Lain Chroust Ehmann
Gone is the stark delivery room and administration of heavy duty anesthetics. Parents now have more choices than ever as to the environment into which their babies will be born.
With the growing openness of medical staff to complementary and
alternative therapies, now often called integrative medicine, moms-to-be are investigating and choosing new options for delivering their babies. In fact, so many parents elect nontraditional paths that "what used to be 'alternative' is now the norm," says Loma Ellis, nursing manager for California's Alameda Hospital Birthing Center. As a result, parents now have more birthing choices than ever before.
A doula, or birth assistant, is a professional woman hired privately by parents to attend their child's birth. A doula serves the role as support and coach for the laboring woman. The doula does not replace the role of partner, and, very importantly, is not a member of the health care team. She is present solely to attend the laboring mom. Usually trained and experienced in childbirth, doulas can serve as a stand-in when dad is not available. But doulas can be an asset for any mother; many parents hire doulas even if dad is present.
"The doula's a safety net," says Sandi Miller, RN, CD, owner of Before Birth and Beyond in San Jose, CA. "Whatever happens, whether it's a
or whatever, the parents know what's going on and the doula is watching out for them."
Miller, a certified member of Doulas of North America (DONA), says that a doula's main purpose "is the continuity of someone who is not only trained and experienced, but is there for you and has no other agenda."
Although doctors may not have worked with a birth assistant before, most doulas accompany moms to a prenatal visit in order to meet the doctor before the big day. Once the doctor knows the doula is there for support and not to replace or interfere with the medical staff, he or she is likely to welcome this additional member of the team.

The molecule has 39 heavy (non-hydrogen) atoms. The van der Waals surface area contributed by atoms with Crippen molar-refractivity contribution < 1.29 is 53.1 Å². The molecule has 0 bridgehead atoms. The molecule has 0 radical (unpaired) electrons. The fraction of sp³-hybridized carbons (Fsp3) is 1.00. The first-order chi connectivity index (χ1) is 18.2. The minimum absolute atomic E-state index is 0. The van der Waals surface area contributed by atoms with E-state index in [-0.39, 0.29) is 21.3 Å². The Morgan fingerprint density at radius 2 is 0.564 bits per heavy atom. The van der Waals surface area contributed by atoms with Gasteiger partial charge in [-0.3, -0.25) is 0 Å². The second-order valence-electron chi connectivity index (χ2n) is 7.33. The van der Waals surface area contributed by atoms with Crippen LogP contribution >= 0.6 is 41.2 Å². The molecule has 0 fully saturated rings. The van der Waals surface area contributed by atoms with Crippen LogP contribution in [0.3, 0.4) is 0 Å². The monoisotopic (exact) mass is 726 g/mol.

Studies also show that doulas—whose services start at as low as $100 for a doula-in-training and can go as high as $1000 or more—have positive medical effects on both mother and baby. A study published in the
British Medical Journal
suggested that doulas result in fewer cesareans and shorter labors for mothers, and a lower admission rate to neonatal intensive care for infants.
A review found that continuous support by a doula reduces
anxiety, shortens labor, decreases the need for cesarean deliveries and other forms of assisted birth, and reduces rates of
Water can smooth away aches, drain off tension, and float us to a state of bliss. It's no surprise, then, that moms who labor and/or deliver their babies in a birthing pool experience less pain and greater relaxation.
These benefits may be passed on to the infant as well: